After the Civil War, the Homestead Act
of 1862 opened the door for a new wave of emigrants to
Florida. Among them were John and Eliza Webb,
who came with their large family from New York to
homestead the area now known as Spanish Pointe.
They were soon joined by Jesse and
Caroline Knight and their 15 children. The Knights
migrated from Hillsborough County, where the men had been
frontier cowboys. They purchased some 600 acres from the
state for about 90¢ per acre. Their lands included the
areas that became Nokomis and Venice on both sides of the
present-day Dona and Roberts Bays and Shake it Creek. But
it was not the waterfront that attracted the Knights. It
was the inland ranges, for they were to become the cattle
kings of the area.
Other early settlers included
Robert Rickford Roberts, who purchased 120 acres at the
south end of the bay that today carries his name. Roberts
grew bananas, sugar cane, corn, potatoes and tobacco on
Blackburn Point, Blackburn Road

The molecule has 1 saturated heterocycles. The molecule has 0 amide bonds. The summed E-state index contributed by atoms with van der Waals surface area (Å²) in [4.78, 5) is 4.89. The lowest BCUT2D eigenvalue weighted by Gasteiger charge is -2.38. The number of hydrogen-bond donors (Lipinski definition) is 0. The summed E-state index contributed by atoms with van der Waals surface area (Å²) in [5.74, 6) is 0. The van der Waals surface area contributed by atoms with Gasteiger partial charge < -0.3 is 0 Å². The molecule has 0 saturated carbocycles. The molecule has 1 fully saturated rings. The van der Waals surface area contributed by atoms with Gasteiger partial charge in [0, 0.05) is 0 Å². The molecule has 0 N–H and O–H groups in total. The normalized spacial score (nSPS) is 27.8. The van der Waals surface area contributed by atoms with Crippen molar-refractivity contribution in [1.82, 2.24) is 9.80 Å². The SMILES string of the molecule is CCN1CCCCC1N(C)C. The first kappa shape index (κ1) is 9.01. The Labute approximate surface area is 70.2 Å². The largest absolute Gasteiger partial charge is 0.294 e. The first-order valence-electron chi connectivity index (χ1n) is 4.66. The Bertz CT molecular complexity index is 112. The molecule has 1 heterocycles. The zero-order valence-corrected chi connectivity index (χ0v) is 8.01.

and Blackburn Bay were also named for early settlers.
John Slemans Blackburn, who arrived in the fall of 1881
with his wife and son, filed claim to 188 bayfront acres
for $35.20. His son, Benjamin, decided on an 80-acre
homestead 1.5 miles from his fathers property,
filing for $12.
A planned resort, including a
city and a corresponding 25,000-acre farm development was
the vision that inspired the city of Venice. The
Brotherhood of Locomotive Engineers, with 91,000 members
in Canada and the United States, and a chain of banks from
Boston to San Francisco, provided the investment capital
and enlisted some of the most highly respected planners
to put together a sophisticated plan for the city. Wide
avenues, and buildings constructed in the Northern
Italian style helped to enhance the beauty of the city.
Schools, a playground, a golf course, tennis courts, ball
fields and a civic center were other features of this
Early Venice industries included
toy and tile manufacturers, printers and publishers, real
estate agents, lumber and building companies, novelty
mills, an ice plant and a marine ways machine company.
Photographs on this page are from the